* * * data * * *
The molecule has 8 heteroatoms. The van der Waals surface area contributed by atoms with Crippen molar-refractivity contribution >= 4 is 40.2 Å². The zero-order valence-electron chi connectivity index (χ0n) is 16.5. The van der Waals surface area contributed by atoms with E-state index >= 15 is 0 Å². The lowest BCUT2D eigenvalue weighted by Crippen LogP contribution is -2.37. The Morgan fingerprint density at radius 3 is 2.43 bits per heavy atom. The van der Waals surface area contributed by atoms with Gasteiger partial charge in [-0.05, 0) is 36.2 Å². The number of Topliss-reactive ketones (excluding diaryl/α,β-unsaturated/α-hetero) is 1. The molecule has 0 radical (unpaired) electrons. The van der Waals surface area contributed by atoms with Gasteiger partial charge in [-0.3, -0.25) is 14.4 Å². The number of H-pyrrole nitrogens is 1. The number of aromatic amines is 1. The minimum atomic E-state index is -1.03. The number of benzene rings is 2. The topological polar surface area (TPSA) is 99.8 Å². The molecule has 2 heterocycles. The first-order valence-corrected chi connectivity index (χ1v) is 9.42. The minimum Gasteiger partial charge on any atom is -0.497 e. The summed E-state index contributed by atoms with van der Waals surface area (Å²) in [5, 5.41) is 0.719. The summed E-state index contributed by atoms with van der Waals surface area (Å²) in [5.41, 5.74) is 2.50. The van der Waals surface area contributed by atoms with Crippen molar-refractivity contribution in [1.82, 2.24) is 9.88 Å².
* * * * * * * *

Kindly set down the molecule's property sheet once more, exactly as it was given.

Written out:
The molecule has 8 heteroatoms. The van der Waals surface area contributed by atoms with Crippen molar-refractivity contribution >= 4 is 40.2 Å². The zero-order valence-electron chi connectivity index (χ0n) is 16.5. The van der Waals surface area contributed by atoms with E-state index >= 15 is 0 Å². The lowest BCUT2D eigenvalue weighted by Crippen LogP contribution is -2.37. The Morgan fingerprint density at radius 3 is 2.43 bits per heavy atom. The van der Waals surface area contributed by atoms with Gasteiger partial charge in [-0.05, 0) is 36.2 Å². The number of Topliss-reactive ketones (excluding diaryl/α,β-unsaturated/α-hetero) is 1. The molecule has 0 radical (unpaired) electrons. The van der Waals surface area contributed by atoms with Gasteiger partial charge in [-0.3, -0.25) is 14.4 Å². The number of H-pyrrole nitrogens is 1. The number of aromatic amines is 1. The minimum atomic E-state index is -1.03. The number of benzene rings is 2. The topological polar surface area (TPSA) is 99.8 Å². The molecule has 2 heterocycles. The first-order valence-corrected chi connectivity index (χ1v) is 9.42. The minimum Gasteiger partial charge on any atom is -0.497 e. The summed E-state index contributed by atoms with van der Waals surface area (Å²) in [5, 5.41) is 0.719. The summed E-state index contributed by atoms with van der Waals surface area (Å²) in [5.41, 5.74) is 2.50. The van der Waals surface area contributed by atoms with Crippen molar-refractivity contribution in [1.82, 2.24) is 9.88 Å².